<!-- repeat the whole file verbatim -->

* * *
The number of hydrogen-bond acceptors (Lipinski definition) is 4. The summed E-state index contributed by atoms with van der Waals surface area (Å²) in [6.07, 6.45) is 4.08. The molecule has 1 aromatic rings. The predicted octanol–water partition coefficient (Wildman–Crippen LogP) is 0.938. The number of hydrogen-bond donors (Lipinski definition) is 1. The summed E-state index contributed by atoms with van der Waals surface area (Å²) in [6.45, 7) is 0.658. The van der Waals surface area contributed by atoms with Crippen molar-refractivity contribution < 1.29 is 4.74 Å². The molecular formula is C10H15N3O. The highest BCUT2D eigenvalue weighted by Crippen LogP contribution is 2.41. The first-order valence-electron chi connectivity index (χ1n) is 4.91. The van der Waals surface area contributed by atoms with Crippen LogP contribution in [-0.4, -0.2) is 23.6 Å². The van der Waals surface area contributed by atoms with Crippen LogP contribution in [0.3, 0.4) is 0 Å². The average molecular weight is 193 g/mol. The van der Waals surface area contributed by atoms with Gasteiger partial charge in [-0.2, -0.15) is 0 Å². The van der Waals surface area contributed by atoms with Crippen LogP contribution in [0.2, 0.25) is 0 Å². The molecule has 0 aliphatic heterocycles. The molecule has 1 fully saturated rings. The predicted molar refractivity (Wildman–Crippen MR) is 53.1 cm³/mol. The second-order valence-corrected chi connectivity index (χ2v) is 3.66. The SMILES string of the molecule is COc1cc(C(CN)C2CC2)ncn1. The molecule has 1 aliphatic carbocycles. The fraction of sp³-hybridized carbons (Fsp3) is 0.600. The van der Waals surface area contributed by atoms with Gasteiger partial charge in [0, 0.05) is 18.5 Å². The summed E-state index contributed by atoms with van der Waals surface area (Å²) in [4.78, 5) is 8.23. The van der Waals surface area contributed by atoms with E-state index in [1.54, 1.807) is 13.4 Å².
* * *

The number of hydrogen-bond acceptors (Lipinski definition) is 4. The summed E-state index contributed by atoms with van der Waals surface area (Å²) in [6.07, 6.45) is 4.08. The molecule has 1 aromatic rings. The predicted octanol–water partition coefficient (Wildman–Crippen LogP) is 0.938. The number of hydrogen-bond donors (Lipinski definition) is 1. The summed E-state index contributed by atoms with van der Waals surface area (Å²) in [6.45, 7) is 0.658. The van der Waals surface area contributed by atoms with Crippen molar-refractivity contribution < 1.29 is 4.74 Å². The molecular formula is C10H15N3O. The highest BCUT2D eigenvalue weighted by Crippen LogP contribution is 2.41. The first-order valence-electron chi connectivity index (χ1n) is 4.91. The van der Waals surface area contributed by atoms with Crippen LogP contribution in [-0.4, -0.2) is 23.6 Å². The van der Waals surface area contributed by atoms with Crippen LogP contribution in [0.3, 0.4) is 0 Å². The average molecular weight is 193 g/mol. The van der Waals surface area contributed by atoms with Gasteiger partial charge in [-0.2, -0.15) is 0 Å². The van der Waals surface area contributed by atoms with Crippen LogP contribution in [0.2, 0.25) is 0 Å². The molecule has 0 aliphatic heterocycles. The molecule has 1 fully saturated rings. The predicted molar refractivity (Wildman–Crippen MR) is 53.1 cm³/mol. The second-order valence-corrected chi connectivity index (χ2v) is 3.66. The SMILES string of the molecule is COc1cc(C(CN)C2CC2)ncn1. The molecule has 1 aliphatic carbocycles. The fraction of sp³-hybridized carbons (Fsp3) is 0.600. The van der Waals surface area contributed by atoms with Gasteiger partial charge in [0, 0.05) is 18.5 Å². The summed E-state index contributed by atoms with van der Waals surface area (Å²) in [4.78, 5) is 8.23. The van der Waals surface area contributed by atoms with E-state index in [1.54, 1.807) is 13.4 Å².